As I write this I’m flopped out on the sofa, flipping through channels on the sattelite dish, hoping there’s something good to watch on my wide screen television. The remote does the work for me, which is good cause I’m chronically lazy. As I channel surf and make notes on the computer, I’m reminded that things were a lot different around here not too long ago.
One of Gramp’s favourite ways to start a story was “You kids don’t
realize how easy you got it.” Then he’d launch into a tale that would seem like something out of a historical fiction. One tale he liked to tell was about the time he bought a horse in the Miramachi. For most of us, a trip out there is just a leisurely afternoon jaunt. His was a bit more extreme.
He left in the morning on foot, because in those days the only vehicle they had was a car. A horse was not going to take too well to the back seat. Gramp walked all day and by the evening he’d made it to Laketon and stayed at a boarding house. The next morning he got a drive into town, picked up his horse and spent the rest of the day leading it back to where he’d stayed the night before. The third day he set out bright and early and made it home by dark that night. Unreal.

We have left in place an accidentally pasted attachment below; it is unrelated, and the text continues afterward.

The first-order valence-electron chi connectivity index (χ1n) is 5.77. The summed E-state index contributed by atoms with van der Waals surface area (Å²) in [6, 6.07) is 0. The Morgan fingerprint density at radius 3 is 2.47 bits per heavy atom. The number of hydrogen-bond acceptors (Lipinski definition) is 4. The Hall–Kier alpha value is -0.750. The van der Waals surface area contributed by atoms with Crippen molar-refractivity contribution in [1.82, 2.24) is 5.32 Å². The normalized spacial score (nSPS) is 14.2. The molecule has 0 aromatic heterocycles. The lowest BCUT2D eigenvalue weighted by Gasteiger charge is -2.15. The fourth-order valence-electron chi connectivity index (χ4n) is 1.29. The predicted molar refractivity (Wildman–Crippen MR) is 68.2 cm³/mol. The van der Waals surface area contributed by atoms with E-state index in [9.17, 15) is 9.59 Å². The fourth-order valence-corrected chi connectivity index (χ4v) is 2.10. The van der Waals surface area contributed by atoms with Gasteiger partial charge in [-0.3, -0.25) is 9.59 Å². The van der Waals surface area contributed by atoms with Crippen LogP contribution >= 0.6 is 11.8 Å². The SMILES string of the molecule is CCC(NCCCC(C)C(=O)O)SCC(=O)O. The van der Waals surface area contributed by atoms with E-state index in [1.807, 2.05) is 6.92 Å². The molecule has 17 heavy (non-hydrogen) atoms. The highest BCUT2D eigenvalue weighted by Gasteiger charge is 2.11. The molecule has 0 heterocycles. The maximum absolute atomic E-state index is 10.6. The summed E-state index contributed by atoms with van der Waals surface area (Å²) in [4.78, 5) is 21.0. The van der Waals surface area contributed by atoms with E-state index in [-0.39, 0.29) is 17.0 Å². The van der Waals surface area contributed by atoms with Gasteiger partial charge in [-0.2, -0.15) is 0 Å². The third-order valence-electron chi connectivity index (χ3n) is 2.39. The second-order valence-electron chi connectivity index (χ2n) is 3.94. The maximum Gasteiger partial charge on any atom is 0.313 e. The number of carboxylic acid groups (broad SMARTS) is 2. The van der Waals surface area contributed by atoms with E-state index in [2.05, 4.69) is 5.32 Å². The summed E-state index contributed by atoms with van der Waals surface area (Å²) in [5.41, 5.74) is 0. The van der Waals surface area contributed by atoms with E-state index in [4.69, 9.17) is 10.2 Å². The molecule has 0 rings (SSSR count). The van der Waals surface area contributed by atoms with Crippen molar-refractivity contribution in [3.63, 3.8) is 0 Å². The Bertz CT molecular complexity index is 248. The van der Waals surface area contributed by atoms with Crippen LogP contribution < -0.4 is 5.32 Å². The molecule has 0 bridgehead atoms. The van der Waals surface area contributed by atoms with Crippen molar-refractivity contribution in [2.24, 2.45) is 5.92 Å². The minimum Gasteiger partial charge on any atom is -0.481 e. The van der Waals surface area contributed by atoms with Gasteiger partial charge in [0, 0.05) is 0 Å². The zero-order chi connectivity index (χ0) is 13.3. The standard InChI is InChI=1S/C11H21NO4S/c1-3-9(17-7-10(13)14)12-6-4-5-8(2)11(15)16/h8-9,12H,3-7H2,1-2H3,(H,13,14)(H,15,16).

Another yarn he loved to tell was how his grandfather’s cattle were often tormented by black bears. In the spring of the year, the bears would emerge from their dens, hungry and in search of easy prey. Unfortunatly, this was around the same time the cows would be giving birth. Different times, his grandfather would be awakened in the middle of the night by the cows bawling in terror. The men would take to the fields with kerosine lamps and pitch forks and drive the bears off. Lamps and pitchforks? Yikes!
Of course, by the time Gramp was farming no bears came near the cattle. Either because of decreased numbers, or they’d heard of him and his car and knew better than to come anywhere near the property. If animals could actually talk to each other, I’m sure the cattle would’ve told the bears, “If you bother us, getting shot will be the least of your worries. The bumper is much worse!”
In any case. I’m inclined to agree with him. We do have it pretty
easy. But it’s fun to remember the stories of long ago, and I’ll
share more of them in the future. For now, I’m going to chill out,
watch some more tv, and just loaf a bit. Now where did I put that